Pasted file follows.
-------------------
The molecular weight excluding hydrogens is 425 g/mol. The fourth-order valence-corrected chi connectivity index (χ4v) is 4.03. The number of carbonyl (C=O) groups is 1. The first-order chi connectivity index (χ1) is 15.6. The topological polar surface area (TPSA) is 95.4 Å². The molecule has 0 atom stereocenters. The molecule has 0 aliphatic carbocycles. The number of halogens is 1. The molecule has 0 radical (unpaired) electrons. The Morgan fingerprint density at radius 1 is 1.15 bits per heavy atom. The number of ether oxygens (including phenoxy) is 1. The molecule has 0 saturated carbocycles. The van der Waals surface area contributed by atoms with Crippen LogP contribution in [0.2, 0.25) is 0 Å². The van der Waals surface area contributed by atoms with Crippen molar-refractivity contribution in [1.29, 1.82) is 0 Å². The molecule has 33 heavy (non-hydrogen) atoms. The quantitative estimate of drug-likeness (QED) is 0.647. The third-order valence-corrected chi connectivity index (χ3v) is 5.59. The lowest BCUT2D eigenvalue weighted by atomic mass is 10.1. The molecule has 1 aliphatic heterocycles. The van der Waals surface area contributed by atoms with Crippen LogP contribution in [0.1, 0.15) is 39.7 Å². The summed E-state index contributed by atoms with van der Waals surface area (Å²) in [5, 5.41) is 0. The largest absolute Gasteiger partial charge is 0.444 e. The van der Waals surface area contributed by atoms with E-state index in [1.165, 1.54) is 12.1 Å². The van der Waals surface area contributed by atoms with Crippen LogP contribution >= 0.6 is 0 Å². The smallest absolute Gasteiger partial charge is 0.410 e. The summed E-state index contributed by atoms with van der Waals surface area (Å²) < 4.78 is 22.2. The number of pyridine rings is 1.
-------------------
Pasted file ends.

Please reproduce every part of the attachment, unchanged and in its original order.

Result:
The molecular weight excluding hydrogens is 425 g/mol. The fourth-order valence-corrected chi connectivity index (χ4v) is 4.03. The number of carbonyl (C=O) groups is 1. The first-order chi connectivity index (χ1) is 15.6. The topological polar surface area (TPSA) is 95.4 Å². The molecule has 0 atom stereocenters. The molecule has 0 aliphatic carbocycles. The number of halogens is 1. The molecule has 0 radical (unpaired) electrons. The Morgan fingerprint density at radius 1 is 1.15 bits per heavy atom. The number of ether oxygens (including phenoxy) is 1. The molecule has 0 saturated carbocycles. The van der Waals surface area contributed by atoms with Crippen LogP contribution in [0.2, 0.25) is 0 Å². The van der Waals surface area contributed by atoms with Crippen molar-refractivity contribution in [1.29, 1.82) is 0 Å². The molecule has 33 heavy (non-hydrogen) atoms. The quantitative estimate of drug-likeness (QED) is 0.647. The third-order valence-corrected chi connectivity index (χ3v) is 5.59. The lowest BCUT2D eigenvalue weighted by atomic mass is 10.1. The molecule has 1 aliphatic heterocycles. The van der Waals surface area contributed by atoms with Crippen LogP contribution in [0.1, 0.15) is 39.7 Å². The summed E-state index contributed by atoms with van der Waals surface area (Å²) in [5, 5.41) is 0. The largest absolute Gasteiger partial charge is 0.444 e. The van der Waals surface area contributed by atoms with E-state index in [1.165, 1.54) is 12.1 Å². The van der Waals surface area contributed by atoms with Crippen LogP contribution >= 0.6 is 0 Å². The smallest absolute Gasteiger partial charge is 0.410 e. The summed E-state index contributed by atoms with van der Waals surface area (Å²) < 4.78 is 22.2. The number of pyridine rings is 1.